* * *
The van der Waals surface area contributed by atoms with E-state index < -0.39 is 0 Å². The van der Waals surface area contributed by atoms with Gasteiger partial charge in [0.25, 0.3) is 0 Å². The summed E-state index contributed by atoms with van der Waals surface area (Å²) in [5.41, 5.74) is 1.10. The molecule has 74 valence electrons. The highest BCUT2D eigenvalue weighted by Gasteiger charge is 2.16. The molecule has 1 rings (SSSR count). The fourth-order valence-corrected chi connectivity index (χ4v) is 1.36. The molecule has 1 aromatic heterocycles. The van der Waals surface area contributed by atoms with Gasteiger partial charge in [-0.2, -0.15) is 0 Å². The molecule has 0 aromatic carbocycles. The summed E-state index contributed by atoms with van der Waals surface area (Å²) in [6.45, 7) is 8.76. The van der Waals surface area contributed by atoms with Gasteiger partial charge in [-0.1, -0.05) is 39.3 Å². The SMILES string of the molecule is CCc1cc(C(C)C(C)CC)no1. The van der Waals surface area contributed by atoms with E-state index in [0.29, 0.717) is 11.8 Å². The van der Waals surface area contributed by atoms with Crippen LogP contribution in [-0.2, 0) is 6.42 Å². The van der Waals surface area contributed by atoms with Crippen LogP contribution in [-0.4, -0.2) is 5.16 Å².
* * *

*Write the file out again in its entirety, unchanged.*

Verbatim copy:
The van der Waals surface area contributed by atoms with E-state index < -0.39 is 0 Å². The van der Waals surface area contributed by atoms with Gasteiger partial charge in [0.25, 0.3) is 0 Å². The summed E-state index contributed by atoms with van der Waals surface area (Å²) in [5.41, 5.74) is 1.10. The molecule has 74 valence electrons. The highest BCUT2D eigenvalue weighted by Gasteiger charge is 2.16. The molecule has 1 rings (SSSR count). The fourth-order valence-corrected chi connectivity index (χ4v) is 1.36. The molecule has 1 aromatic heterocycles. The van der Waals surface area contributed by atoms with Gasteiger partial charge in [-0.2, -0.15) is 0 Å². The molecule has 0 aromatic carbocycles. The summed E-state index contributed by atoms with van der Waals surface area (Å²) in [6.45, 7) is 8.76. The van der Waals surface area contributed by atoms with Gasteiger partial charge in [-0.1, -0.05) is 39.3 Å². The SMILES string of the molecule is CCc1cc(C(C)C(C)CC)no1. The van der Waals surface area contributed by atoms with E-state index in [0.29, 0.717) is 11.8 Å². The van der Waals surface area contributed by atoms with Crippen LogP contribution in [-0.2, 0) is 6.42 Å². The van der Waals surface area contributed by atoms with Crippen LogP contribution in [-0.4, -0.2) is 5.16 Å².